From Blork, a great follow-up to my complaints about Snap.com the other day: How To Disable Snap Shots on Blogs. Step-by-step instructions about how to spare your readers from this annoying “feature”.
An open message
Dear users of Snap.com,
It is annoying, provides me (your reader) with no benefit, and in fact makes it radically less likely that I will read your post – the stupid pop-up windows obscure your text and make it difficult to read the pearls of wisdom you are trying to communicate.
Unreadable URLs are bad
Scott Rosenberg takes up the case in his post, Terror of tinyurl.
From the earliest days of the Web to the present, there’s been a fundamental split between people who get the value of “human-readable URLs” and people who don’t.[…]
Today, though, we’re taking a step backwards, or at least sideways, in the cause of human readability, thanks to the growing popularity of the “tinyurl.”
I have had this discussion (arguing for human-readable URLs) with well-intentioned but clueless developers so many times it borders on the absurd. In fact, Nadia and I were just discussing it last night! Like Rosenberg, I understand why it’s important in the twitterverse, but outside of that relatively limited context, tinyurl is a user-hostile pain in the backside.
have weighed in on the question of CSS now that the issue has become a “live” one in the weblog world. A representative opinion on one “side” of the thing (if sides here makes sense, which I don’t actually think it does) is that of Matt Bridges in CounterProductive. He wrote, “When a designer uses CSS to mimic what can be done with tables, separating content into different boxes that are placed at specific parts of the screen, they tie that content to that layout. This completely defeats the purpose of separation of style from content.”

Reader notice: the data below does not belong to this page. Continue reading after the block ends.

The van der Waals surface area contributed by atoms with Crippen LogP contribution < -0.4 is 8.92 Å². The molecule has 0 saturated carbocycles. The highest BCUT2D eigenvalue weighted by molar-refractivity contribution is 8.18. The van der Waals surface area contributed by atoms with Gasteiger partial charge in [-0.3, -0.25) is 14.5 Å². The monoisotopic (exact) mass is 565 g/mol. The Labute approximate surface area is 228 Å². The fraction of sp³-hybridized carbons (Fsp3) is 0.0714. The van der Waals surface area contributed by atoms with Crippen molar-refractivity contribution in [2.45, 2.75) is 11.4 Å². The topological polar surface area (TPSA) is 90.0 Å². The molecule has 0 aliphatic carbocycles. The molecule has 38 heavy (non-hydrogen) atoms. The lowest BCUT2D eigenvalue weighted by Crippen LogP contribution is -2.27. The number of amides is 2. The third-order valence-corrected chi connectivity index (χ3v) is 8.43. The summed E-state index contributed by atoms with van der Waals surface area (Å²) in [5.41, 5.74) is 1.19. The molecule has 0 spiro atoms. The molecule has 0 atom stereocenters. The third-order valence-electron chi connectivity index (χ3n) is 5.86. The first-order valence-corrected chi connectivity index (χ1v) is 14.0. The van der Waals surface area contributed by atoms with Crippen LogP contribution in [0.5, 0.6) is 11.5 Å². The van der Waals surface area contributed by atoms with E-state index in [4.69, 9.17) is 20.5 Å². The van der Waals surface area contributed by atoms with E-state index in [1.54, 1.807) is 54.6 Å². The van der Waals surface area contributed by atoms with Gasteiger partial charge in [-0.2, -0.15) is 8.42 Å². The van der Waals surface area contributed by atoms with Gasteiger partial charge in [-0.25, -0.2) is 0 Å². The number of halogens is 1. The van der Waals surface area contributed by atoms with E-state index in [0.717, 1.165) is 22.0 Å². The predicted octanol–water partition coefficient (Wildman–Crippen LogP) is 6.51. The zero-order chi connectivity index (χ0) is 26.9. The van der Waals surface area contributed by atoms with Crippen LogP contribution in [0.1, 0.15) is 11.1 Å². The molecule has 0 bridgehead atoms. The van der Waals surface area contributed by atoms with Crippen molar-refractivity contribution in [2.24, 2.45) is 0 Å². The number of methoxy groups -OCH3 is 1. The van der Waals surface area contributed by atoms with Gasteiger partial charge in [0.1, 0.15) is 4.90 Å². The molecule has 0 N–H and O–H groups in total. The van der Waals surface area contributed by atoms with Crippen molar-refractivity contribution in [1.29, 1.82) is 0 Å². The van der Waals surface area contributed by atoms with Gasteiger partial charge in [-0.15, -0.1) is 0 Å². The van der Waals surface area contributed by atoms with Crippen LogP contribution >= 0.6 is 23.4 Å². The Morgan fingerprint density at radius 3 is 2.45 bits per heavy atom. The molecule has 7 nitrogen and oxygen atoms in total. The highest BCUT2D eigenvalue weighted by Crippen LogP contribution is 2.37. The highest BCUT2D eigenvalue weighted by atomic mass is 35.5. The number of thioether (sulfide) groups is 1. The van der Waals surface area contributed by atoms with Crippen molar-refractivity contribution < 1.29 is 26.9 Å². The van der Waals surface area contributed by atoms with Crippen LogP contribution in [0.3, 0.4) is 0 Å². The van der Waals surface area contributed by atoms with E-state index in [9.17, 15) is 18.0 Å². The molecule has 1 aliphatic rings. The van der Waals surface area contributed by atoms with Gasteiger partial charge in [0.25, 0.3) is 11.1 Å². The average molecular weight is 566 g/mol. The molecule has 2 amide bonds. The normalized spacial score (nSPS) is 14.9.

It’s a perfectly reasonable statement, and having worked on some CSS layouts I do see the drawbacks alongside the advantages. The problem is, however, that most people seem to have the foundational principles wrong. And their error leads in ugly directions.
CSS is about style. But there’s something much more important than that. Implementing CSS also returns structure to HTML. And that is where the value is – it’s not about separating content from style – that’s what a CMS is for. Rather, it’s to return the third variable – structure – to its rightful place in the mix. So that not only do you have the flexibility to do anything you want with the content (in the CMS), and to redesign that site as you like, but there’s also a fully degradeable version at the heart of the human-readable, “published” version that any device can read, as long as it can interpret HTML in some rudimentary way.
So with a fresh approach
I managed to get the new mikel dot org design working, more or less. But really more or less. It appears perfectly in both IE5/Mac and IE 5.5 Win. It appears OK in Netscape 6.2. The whole thing is very weird though. It started working when I commented out all the margin variables and nested the bottom two divs inside the div containing the top content (the title graphic etc.). Then I used top and left positioning to put up the main text div. Fair enough. The positioning worked OK at the top and left.
Now the funny part. I didn’t want to specify a width for the main text div, as I want the site to be perfectly fluid. When I set a right position it worked perfectly in IE 5.5/Win. It didn’t work at all in IE5/Mac. So just for kicks I put in a “margin-right” as well. Suddenly it worked perfectly in IE on both platforms (which I don’t think it should do). Only Netscape does things as I would expect, which is to start the margin x pixels over from where the right edge is supposed to be (from where “right: #px” tells it to start counting).
Anyhow, it validates as valid CSS now, and the content is very readable on the platforms that I’ve tested it on, so I’m going to implement it in the next few days. If anyone can set me straight on my CSS foibles, however, I would really appreciate it.